by Cloggie Downunder (Thirroul): Old God’s Time is a stand-alone novel by award-winning Irish author, Sebastian Barry. Now nine months retired after forty years in the Gardai, Tom Kettle lives in the Annex Flat of Queenstown Castle on Dalkey Island. His existence is fairly solitary, frugal and uncomplicated. He sees his landlord, wealthy Mr Tomelty, weeding the garden, and sometimes catches sight of the boy who lives with his actress mother in the Turret Flat, or hears the cellist in the Drawing Room Flat shooting at cormorants from his balcony.

But on a storm-threatening February afternoon, Gardai Wilson and O’Casey come wanting the former Detective Sergeant’s input on their latest case, a difficult and sensitive matter: a priest whose previous molestation case had been quashed by the higher-ups, now to be prosecuted. What they want to know about stirs all sorts of memories Tom would rather not think about.

“Yes, he had grown to love this interesting inactivity and privacy – perhaps too much, he thought, and duty still lurked in him. The shaky imperative of forty years in the police, despite everything.”

Then a special request from his former CO, Detective Superintendent Jake Fleming brings him in to Harcourt Street. He’s asked to share what he recalls of the investigation that he and his meticulous colleague, Billy Drury carried out into a pair of priests in the early eighties. He relates how frustrating it was that the evidence provided by Scotland Yard was passed, on order of the Chief Commissioner, to the Archbishop to handle, with the expected non-result.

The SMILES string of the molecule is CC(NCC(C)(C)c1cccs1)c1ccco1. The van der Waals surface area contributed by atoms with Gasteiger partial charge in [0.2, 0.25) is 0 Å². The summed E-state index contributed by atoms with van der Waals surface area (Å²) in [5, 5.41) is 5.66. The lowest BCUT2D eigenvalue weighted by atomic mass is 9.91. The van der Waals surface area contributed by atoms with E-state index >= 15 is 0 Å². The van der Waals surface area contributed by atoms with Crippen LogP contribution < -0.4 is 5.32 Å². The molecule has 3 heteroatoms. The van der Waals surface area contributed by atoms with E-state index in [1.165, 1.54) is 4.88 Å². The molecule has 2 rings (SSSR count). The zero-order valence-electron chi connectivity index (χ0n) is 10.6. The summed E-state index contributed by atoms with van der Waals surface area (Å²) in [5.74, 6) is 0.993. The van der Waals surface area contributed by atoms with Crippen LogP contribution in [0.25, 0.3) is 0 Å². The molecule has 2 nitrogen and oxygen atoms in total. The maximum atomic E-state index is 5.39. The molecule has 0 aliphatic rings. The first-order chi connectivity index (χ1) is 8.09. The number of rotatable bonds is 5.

Mention is made of what they believe to be a spurious accusation by the priest now under charges, about the murder of his priestly colleague, not long after the detectives investigation. The memories that dredges up, Tom would also wish to avoid. Now a decade widowed, Tom is thrust into memories of meeting his wife, and the confessions, made to each other, of their awful childhoods in Catholic-run orphanages, revelations that bonded them.

It eventually becomes clear that Tom might not be the most reliable of narrators: some of what he relates is definitely imagined. As people, places and conversations trigger long-repressed memories, Tom’s thoughts gradually reveal the truth of events, of a crime unsolved, and the reasons this good man is now utterly alone in a tiny flat surrounded by books still in boxes. “A sort of blossoming sense of relief maybe, that the wretched Fates had done with him. Had noticed his great happiness long ago, and emblem by emblem taken it away from him.”

This story is very much a slow burn: Barry indulges in digressions and tangents that sometimes seem to be unrelated but all add to the rich tapestry of the lives he is describing. In a story that powerfully demonstrates the devastating effect, on so many lives, of the Church’s systemic cover-up of abuse by those entrusted with the care of children, and the power of the Catholic Church, even into high levels of the legal system, over Irish society, Barry gives Tom one final, dramatic act to save a child from that danger.

As always, Barry’s descriptive prose, be it applied to characters or setting, is exquisite: “O’Casey, a long thin person, with that severe leanness that probably made all his clothes look too big on him, to the despair of his wife, if he had one” and “The sunlight stuck its million pins into the pollocky sea, the whole expanse sparked, and sparkled, as if on the very verge of a true conflagration” and “he found he couldn’t tidy his frazzled mind” are just a few examples. This is a beautifully written, intensely affecting read. This unbiased review is from an uncorrected proof copy provided by NetGalley and Faber & Faber